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AC/DC
Rock band in performance on a well-lit but hazy stage. we see two guitarists, a bassist, a vocalist off to one side, and a drummer in the rear.
AC/DC, from left to right: Brian Johnson, Malcolm Young, Phil Rudd, Angus Young, Cliff Williams, performing at the Tacoma Dome in Tacoma on 31 August 2009.
Background information
OriginSydney, New South Wales, Australia
Genres
Years active1973 (1973)–present
Labels
Associated actsMarcus Hook Roll Band
Websiteacdc.com
Members
Past members

AC/DC (stylized as ACϟDC) are an Australian rock band formed in Sydney in 1973 by Scottish-born brothers Malcolm and Angus Young.[1] Although their music has been variously described as hard rock, blues rock, and heavy metal,[2] the band themselves call it simply "rock and roll".[3]

AC/DC underwent several line-up changes before releasing their first album, 1975's High Voltage. Membership subsequently stabilised around the Young brothers, singer Bon Scott, drummer Phil Rudd, and bassist Mark Evans. Evans was fired from the band in 1977 and replaced by Cliff Williams, who has appeared on every AC/DC album since 1978's Powerage. In February 1980, Scott died of acute alcohol poisoning after a night of heavy drinking.[4] The group considered disbanding but elected to stay together, bringing in longtime Geordie vocalist Brian Johnson as Scott's replacement.[5] Later that year, the band released their first album with Johnson, Back in Black, which was dedicated to Scott's memory. The album

AC/DC (stylized as ACϟDC) are an Australian rock band formed in Sydney in 1973 by Scottish-born brothers Malcolm and Angus Young.[1] Although their music has been variously described as hard rock, blues rock, and heavy metal,[2] the band themselves call it simply "rock and roll".[3]

AC/DC underwent several line-up changes before releasing their first album, 1975's High Voltage. Membership subsequently stabilised around the Young brothers, singer Bon Scott, drummer Phil Rudd, and bassist Mark Evans. Evans was fired from the band in 1977 and replaced by Cliff Williams, who has appeared on every AC/DC album since 1978's Powerage. In February 1980, Scott died of acute alcohol poisoning after a night of heavy drinking.[4] The group considered disbanding but elected to stay together, bringing in longtime Geordie vocalist Brian Johnson as Scott's replacement.[5] Later that year, the band released their first album with Johnson, Back in Black, which was dedicated to Scott's memory. The album launched AC/DC to new heights of success and became one of the best selling albums of all time.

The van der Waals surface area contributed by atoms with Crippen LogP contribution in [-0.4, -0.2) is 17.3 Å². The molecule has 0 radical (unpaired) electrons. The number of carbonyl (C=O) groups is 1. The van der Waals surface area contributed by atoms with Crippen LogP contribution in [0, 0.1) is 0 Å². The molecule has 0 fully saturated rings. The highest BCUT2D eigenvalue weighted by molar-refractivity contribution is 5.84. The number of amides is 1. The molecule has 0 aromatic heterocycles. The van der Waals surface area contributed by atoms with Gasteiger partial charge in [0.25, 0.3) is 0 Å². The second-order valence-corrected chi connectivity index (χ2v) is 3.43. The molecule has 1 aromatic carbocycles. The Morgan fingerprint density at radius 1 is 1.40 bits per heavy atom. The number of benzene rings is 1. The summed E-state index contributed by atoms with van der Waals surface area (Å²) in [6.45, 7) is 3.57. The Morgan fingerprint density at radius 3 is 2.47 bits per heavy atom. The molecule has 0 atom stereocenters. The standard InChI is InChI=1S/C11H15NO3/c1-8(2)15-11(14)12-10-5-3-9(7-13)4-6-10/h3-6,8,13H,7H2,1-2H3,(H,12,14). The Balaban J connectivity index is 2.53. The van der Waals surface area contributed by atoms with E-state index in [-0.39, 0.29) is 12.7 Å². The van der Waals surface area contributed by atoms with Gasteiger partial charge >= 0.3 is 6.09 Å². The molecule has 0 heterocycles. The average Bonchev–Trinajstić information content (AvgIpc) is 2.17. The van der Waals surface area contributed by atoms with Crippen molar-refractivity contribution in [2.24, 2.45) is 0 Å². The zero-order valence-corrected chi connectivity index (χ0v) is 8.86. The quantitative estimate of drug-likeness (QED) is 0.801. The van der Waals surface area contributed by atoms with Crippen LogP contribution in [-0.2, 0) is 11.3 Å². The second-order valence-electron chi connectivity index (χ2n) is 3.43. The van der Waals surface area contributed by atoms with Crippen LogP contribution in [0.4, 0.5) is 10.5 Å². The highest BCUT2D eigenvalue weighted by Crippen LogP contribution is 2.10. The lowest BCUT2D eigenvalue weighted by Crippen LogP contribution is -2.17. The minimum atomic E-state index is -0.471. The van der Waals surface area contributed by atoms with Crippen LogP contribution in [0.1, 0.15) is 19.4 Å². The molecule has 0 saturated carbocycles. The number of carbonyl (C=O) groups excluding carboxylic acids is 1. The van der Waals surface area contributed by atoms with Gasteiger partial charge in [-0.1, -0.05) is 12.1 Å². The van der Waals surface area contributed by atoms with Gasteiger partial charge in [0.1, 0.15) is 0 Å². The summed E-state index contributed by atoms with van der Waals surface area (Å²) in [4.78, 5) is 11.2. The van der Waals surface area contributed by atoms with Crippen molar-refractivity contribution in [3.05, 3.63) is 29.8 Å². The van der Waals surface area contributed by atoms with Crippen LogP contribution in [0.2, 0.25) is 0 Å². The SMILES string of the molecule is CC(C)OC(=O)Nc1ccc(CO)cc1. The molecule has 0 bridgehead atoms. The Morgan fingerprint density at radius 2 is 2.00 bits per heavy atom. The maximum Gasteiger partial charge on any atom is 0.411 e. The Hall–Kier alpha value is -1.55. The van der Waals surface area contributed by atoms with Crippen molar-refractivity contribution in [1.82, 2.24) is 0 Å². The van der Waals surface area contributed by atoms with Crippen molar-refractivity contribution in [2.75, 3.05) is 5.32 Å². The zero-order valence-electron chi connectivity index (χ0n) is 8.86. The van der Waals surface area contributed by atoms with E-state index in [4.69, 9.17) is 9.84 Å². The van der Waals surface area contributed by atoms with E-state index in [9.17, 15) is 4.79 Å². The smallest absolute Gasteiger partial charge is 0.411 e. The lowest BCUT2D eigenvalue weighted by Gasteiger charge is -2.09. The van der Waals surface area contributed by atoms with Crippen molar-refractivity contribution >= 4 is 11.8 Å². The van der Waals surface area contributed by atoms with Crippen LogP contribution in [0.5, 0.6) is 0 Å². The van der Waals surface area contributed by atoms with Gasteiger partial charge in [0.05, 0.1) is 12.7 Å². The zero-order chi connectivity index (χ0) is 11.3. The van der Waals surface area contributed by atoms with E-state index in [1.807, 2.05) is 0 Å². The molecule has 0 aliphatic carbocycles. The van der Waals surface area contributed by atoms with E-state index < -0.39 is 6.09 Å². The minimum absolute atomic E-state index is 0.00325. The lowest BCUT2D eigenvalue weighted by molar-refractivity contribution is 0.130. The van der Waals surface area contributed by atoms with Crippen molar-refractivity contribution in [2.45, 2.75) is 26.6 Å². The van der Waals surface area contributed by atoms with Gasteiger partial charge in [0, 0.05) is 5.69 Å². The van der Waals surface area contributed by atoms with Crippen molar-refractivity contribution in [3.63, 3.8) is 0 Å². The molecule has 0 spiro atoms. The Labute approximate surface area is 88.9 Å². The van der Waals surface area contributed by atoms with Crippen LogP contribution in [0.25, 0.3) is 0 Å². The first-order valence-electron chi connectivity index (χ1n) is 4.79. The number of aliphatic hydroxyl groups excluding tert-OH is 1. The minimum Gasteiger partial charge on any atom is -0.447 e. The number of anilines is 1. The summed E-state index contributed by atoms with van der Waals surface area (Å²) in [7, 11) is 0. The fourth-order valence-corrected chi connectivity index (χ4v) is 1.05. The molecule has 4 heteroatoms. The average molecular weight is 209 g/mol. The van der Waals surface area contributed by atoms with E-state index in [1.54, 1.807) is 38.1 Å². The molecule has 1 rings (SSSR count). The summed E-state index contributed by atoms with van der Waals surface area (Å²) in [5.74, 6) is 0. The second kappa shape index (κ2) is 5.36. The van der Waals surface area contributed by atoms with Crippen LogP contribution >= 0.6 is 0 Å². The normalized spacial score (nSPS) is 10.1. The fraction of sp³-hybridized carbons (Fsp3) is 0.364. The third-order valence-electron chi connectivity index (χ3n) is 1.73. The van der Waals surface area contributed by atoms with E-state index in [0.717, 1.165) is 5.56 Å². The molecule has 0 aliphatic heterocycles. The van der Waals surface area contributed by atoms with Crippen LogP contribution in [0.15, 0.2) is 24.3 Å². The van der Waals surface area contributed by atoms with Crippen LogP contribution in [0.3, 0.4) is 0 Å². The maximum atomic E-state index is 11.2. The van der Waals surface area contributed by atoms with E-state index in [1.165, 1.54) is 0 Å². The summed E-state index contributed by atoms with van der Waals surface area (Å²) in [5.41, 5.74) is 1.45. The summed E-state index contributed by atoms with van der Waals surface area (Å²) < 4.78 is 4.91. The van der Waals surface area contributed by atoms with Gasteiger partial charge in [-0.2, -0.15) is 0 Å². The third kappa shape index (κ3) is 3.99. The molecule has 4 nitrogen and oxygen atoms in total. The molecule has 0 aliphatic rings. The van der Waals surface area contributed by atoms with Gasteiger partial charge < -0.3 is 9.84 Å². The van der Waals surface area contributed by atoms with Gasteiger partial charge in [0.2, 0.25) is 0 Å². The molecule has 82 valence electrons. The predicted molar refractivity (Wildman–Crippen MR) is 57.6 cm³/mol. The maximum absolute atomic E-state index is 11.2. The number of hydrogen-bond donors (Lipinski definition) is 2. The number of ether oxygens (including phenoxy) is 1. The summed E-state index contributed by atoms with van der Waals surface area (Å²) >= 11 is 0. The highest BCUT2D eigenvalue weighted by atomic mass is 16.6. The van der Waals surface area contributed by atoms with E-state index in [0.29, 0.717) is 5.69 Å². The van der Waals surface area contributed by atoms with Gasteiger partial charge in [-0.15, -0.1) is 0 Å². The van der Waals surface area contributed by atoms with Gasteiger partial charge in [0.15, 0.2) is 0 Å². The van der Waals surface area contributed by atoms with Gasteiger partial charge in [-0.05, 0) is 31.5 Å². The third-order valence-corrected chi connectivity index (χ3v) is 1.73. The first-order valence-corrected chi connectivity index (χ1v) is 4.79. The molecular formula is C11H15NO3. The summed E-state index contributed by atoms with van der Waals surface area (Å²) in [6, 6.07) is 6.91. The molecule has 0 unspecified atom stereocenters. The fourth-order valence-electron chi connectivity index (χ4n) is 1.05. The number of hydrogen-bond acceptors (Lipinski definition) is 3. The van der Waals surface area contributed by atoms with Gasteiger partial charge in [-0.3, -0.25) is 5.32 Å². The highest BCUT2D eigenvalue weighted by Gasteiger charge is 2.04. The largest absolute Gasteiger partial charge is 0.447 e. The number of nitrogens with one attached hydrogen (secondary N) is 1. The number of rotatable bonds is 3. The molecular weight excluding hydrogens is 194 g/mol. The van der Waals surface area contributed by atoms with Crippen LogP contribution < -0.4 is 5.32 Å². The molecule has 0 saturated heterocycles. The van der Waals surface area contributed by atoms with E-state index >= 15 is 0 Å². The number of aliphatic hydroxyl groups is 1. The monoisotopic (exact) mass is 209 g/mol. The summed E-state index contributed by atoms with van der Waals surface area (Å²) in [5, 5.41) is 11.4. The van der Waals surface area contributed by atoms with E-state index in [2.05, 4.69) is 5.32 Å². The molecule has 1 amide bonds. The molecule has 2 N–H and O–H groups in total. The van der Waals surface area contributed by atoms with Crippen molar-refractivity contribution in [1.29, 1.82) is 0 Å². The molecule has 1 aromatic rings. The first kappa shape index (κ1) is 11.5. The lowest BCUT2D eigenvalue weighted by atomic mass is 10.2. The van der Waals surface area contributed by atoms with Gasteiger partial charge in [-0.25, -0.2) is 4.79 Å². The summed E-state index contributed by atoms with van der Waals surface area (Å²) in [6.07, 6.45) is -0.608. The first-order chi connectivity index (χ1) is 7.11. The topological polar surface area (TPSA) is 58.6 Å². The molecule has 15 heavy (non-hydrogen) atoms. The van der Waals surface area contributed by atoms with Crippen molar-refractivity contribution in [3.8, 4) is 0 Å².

The band's eighth studio album, For Those About to Rock We Salute You (1981), was their first album to reach number one in the United States. Prior the release of 1983's Flick of the Switch, drummer Rudd left the band and was replaced by Simon Wright, being in turn replaced by Chris Slade in 1989. The band experienced a commercial resurgence in the early nineties with the release of 1990's The Razors Edge. Rudd returned to the band in 1994, replacing Slade and appearing on the band's next five albums. Their fifteenth studio album Black Ice was the second-highest-selling album of 2008, and their biggest chart hit since For Those About to Rock, eventually reaching No.1 worldwide.[6]

The band's line-up remained the same for twenty years, until 2014 with Malcolm Young's retirement due to early-onset dementia (he later died in 2017) and Rudd's legal troubles. Malcolm was replaced by his nephew Stevie Young, who debuted on AC/DC's 2014 album Rock or Bust, and on its accompanying tour, previous drummer Chris Slade filled in for Rudd. In 2016, Johnson was advised to stop touring due to worsening hearing loss. Guns N' Roses frontman Axl Rose stepped in as the band's vocalist for the remainder of that year's dates. Long-term bass player and background vocalist Cliff Williams retired from AC/DC at the end of the Rock or Bust tour in 2016 and the group entered a four-year hiatus. A reunion of the Rock or Bust lineup was announced in September 2020 and the band's seventeenth studio album Power Up will be released that November.

AC/DC have sold more than 200 million records worldwide, including 75 million albums in the United States, making them the ninth highest-selling artist in the United States and the 16th best selling artist worldwide.High Voltage. Membership subsequently stabilised around the Young brothers, singer Bon Scott, drummer Phil Rudd, and bassist Mark Evans. Evans was fired from the band in 1977 and replaced by Cliff Williams, who has appeared on every AC/DC album since 1978's Powerage. In February 1980, Scott died of acute alcohol poisoning after a night of heavy drinking.[4] The group considered disbanding but elected to stay together, bringing in longtime Geordie vocalist Brian Johnson as Scott's replacement.[5] Later that year, the band released their first album with Johnson, Back in Black, which was dedicated to Scott's memory. The album launched AC/DC to new heights of success and became one of the best selling albums of all time.